How Poland saved Europe from the Ottomans in 1683 and how Europe repaid it
On September 12, 1683, the King of the Polish-Lithuanian Commonwealth, Jan Sobieski, literally saved Europe when he personally led the one of the largest cavalry charges in history against the Ottoman army besieging the city of Vienna. The charge destroyed the huge Ottoman army and ended the Battle for Vienna in an overwhelming victory for the Poles and their German and Austrian allies.
In the summer of 1683, the main army of the Ottoman Empire, a huge and well-equipped force commanded by the top Ottoman general, the grand vizier Kara Mustafa, surrounded and besieged Vienna. On July 14, the Ottoman army of roughly 150,000 soldiers set up camp in front of Vienna. An Ottoman envoy appeared at the gates with the demand that the Christians “accept Islam and live in peace under the Sultan!”. The Holy Roman Emperor Leopold and his court abandoned Vienna and retreated to Passau with all the treasure they could carry, but not before sending out a desperate a call for his allies, most notably to the Polish Lithuanian commonwealth, to come to his, and Europe's aid. The capture of Vienna was an extremely important object to the Ottoman empire. If the Ottomans had captured Vienna, they would have been able project their military might all over western, central and north Europe and launch invasions all across it.
The Ottoman army outside Vienna The situation inside the city grew steadily more desperate as water ran low, garbage piled high in the streets, and little by little the familiar diseases of the besieged—cholera, typhus, dysentery, scurvy—took hold. Yet the defenders managed to hold out for two months. The Holy Roman empire capital was nearing the end of its ability to resist: but just as the capture of Vienna was becoming only a matter of time, a relief army of some sixty thousand men under the command of the Polish king King Jan Sobieski came to its rescue. Sobieski and his army, which was comprised of Polish and their Austrian and German allies, crossed the Danube at Tuln, and marched through the Wienerwald—a mountainous no man’s land covered in dense forest—to approach the city from the west. The Ottomans, assuming that no relief army of any size could possibly penetrate the Wienerwald, had left it largely undefended. It would prove to be a fatal mistake.
King Jan Sobieski. The following morning, the relief army swept down from the hills on the largely unprepared and poorly defended Turkish encampments below. Kara Mustafa rejected the advice of some of his officers to abandon the siege and concentrate his full attention on the substantial force to his rear. Instead, the grand vizier kept up the pressure on Vienna, diverting only an estimated six thousand infantry and twenty-two thousand cavalry, backed by six cannons, from the siege. At first it seemed to be enough as the Austrian and German elements of the relief force failed to break through the Ottomans lines, but all that changed as soon as the Poles joined the fight. At around 6:00 pm one of the largest cavalry charges in history took place. Eighteen thousand horsemen came screaming down the forested hills, to the cheers of the German and Austrian soldiers straight at the Ottoman defenders. John III Sobieski, at the head of his 3,000 Polish heavy lancers (the famed "Husaria" or the "Winged Hussars", Europe's best and most feared cavalry units) led the cavalry charge straight down to the heart of the Ottoman army. Sobieski and the Polish "Husaria" smashed through the lines of the Ottomans, not stopping until they reahched Kara Mustafa's own command tent, and sent the whole Ottoman army into a panicked retreat, and won the battle. “We came, we saw, and God conquered.” wrote Sobieski to Pope Innocent XI, echoing Julius Caesar’s famous remark on the conquest of Pontus, in modern Turkey. After the siege ended, those Turks who had not been killed or captured fled back toward Belgrade. Kara Mustafa succeeded in taking most of his treasure with him, but it would do him little good. As so often happened to those who had failed the sultan, he was strangled two months later. The spectacular victory that The Polish army along with its European allies achieved in the battle for Vienna ended over 200 years of Ottoman expansion into Europe, and remains one of the most important battles in European history.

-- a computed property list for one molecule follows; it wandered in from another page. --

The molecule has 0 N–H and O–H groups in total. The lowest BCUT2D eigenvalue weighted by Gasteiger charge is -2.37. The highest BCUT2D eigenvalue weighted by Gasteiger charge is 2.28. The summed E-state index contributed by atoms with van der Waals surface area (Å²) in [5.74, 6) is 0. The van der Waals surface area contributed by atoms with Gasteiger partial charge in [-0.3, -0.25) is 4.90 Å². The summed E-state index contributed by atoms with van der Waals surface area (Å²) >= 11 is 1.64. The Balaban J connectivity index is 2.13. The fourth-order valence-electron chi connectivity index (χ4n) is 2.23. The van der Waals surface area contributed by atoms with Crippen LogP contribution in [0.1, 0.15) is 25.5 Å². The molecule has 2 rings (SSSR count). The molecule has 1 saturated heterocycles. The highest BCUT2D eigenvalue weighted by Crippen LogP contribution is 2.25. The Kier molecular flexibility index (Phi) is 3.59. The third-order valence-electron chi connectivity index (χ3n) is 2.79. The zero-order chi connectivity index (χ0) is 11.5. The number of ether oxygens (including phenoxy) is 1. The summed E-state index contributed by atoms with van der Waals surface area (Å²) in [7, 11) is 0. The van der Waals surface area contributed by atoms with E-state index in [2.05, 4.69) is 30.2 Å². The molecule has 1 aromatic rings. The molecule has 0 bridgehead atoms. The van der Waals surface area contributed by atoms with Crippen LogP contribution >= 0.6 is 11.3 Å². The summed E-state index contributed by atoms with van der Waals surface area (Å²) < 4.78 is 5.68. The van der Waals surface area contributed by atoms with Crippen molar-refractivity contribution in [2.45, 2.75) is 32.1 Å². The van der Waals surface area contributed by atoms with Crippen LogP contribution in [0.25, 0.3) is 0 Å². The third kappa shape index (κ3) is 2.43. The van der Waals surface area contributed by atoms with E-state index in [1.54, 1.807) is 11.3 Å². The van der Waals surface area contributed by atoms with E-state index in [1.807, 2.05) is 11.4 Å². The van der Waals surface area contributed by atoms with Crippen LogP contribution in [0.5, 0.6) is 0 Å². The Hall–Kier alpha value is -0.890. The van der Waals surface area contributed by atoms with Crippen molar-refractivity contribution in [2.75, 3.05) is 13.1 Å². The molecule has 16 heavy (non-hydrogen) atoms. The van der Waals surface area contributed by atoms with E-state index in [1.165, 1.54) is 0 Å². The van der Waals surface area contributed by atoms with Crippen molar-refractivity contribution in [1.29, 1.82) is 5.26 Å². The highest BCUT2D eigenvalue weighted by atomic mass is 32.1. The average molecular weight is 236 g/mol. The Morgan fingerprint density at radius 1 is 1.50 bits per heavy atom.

The partitions of Poland. However, just a short while later in historical terms, the same European allies who were saved by Poland from an Ottoman invasion, together with Russia, would wage war, partition and finally destroy the Polish-Lithuanian Commonwealth. Russia, Prussia and Austria conspired together to partition and destroy the commonwealth, and erase its memory, its history, culture and democratic traditions from history.
From 1772 they attacked and partitioned the commonwealth three times, until it was completely destroyed in 1795. Prussia, Russia and Austria also made a secret pact among themselves, where they all agreed to do all they can to erase and remove the name and memory of the commonwealth, its constitution and other achievements from history and the public's general knowledge. One can argue today that they succeed in that, because barring the people who live in Poland and Lithuania, very few people outside those countries are aware of the commonwealth's remarkable history or in fact about the very existence of the commonwealth. Ironically, the only major European power that refused to acknowledge the partitions of the Polish Lithuanian commonwealth was no other than the Ottoman empire. Read more on How Europe destroyed the first European constitutional democracy, the Polish Lithuanian commonwealth. Bibliography: "Jan Sobieski: The King Who Saved Europe.", Miltiades Varvounis. "Heart of Europe." Norman Davies. "Poland: A History." Adam Zamoyski.